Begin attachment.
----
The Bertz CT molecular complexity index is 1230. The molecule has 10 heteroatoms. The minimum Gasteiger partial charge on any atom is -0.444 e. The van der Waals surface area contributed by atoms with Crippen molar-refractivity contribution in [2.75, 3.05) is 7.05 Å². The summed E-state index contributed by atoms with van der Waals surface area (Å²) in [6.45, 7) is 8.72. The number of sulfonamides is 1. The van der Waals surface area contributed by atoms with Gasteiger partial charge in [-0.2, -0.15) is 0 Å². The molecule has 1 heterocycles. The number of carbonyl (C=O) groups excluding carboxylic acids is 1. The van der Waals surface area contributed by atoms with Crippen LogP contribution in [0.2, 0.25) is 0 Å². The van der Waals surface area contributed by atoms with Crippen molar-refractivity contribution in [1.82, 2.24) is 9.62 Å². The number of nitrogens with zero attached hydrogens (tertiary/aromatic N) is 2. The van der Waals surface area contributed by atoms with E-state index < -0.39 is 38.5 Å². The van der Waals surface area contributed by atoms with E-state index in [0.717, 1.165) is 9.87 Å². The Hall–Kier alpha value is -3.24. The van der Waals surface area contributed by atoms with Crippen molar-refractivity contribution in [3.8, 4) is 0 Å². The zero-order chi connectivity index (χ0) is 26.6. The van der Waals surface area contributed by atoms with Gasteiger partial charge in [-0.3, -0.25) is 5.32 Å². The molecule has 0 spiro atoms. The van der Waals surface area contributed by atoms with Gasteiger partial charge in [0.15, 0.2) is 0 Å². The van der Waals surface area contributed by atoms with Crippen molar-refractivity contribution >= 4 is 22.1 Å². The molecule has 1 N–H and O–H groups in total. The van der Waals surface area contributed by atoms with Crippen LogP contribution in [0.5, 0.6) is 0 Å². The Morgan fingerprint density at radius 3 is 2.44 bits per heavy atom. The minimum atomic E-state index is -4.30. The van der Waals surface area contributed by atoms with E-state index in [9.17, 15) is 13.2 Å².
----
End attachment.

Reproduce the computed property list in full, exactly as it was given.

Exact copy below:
The Bertz CT molecular complexity index is 1230. The molecule has 10 heteroatoms. The minimum Gasteiger partial charge on any atom is -0.444 e. The van der Waals surface area contributed by atoms with Crippen molar-refractivity contribution in [2.75, 3.05) is 7.05 Å². The summed E-state index contributed by atoms with van der Waals surface area (Å²) in [6.45, 7) is 8.72. The number of sulfonamides is 1. The van der Waals surface area contributed by atoms with Gasteiger partial charge in [-0.2, -0.15) is 0 Å². The molecule has 1 heterocycles. The number of carbonyl (C=O) groups excluding carboxylic acids is 1. The van der Waals surface area contributed by atoms with Crippen LogP contribution in [0.2, 0.25) is 0 Å². The van der Waals surface area contributed by atoms with Crippen molar-refractivity contribution in [1.82, 2.24) is 9.62 Å². The number of nitrogens with zero attached hydrogens (tertiary/aromatic N) is 2. The van der Waals surface area contributed by atoms with E-state index < -0.39 is 38.5 Å². The van der Waals surface area contributed by atoms with E-state index in [0.717, 1.165) is 9.87 Å². The Hall–Kier alpha value is -3.24. The van der Waals surface area contributed by atoms with Crippen molar-refractivity contribution in [3.8, 4) is 0 Å². The zero-order chi connectivity index (χ0) is 26.6. The van der Waals surface area contributed by atoms with Gasteiger partial charge in [-0.3, -0.25) is 5.32 Å². The molecule has 0 spiro atoms. The van der Waals surface area contributed by atoms with Gasteiger partial charge in [0.15, 0.2) is 0 Å². The van der Waals surface area contributed by atoms with Crippen molar-refractivity contribution >= 4 is 22.1 Å². The molecule has 1 N–H and O–H groups in total. The van der Waals surface area contributed by atoms with Crippen LogP contribution in [0.5, 0.6) is 0 Å². The Morgan fingerprint density at radius 3 is 2.44 bits per heavy atom. The minimum atomic E-state index is -4.30. The van der Waals surface area contributed by atoms with E-state index in [9.17, 15) is 13.2 Å².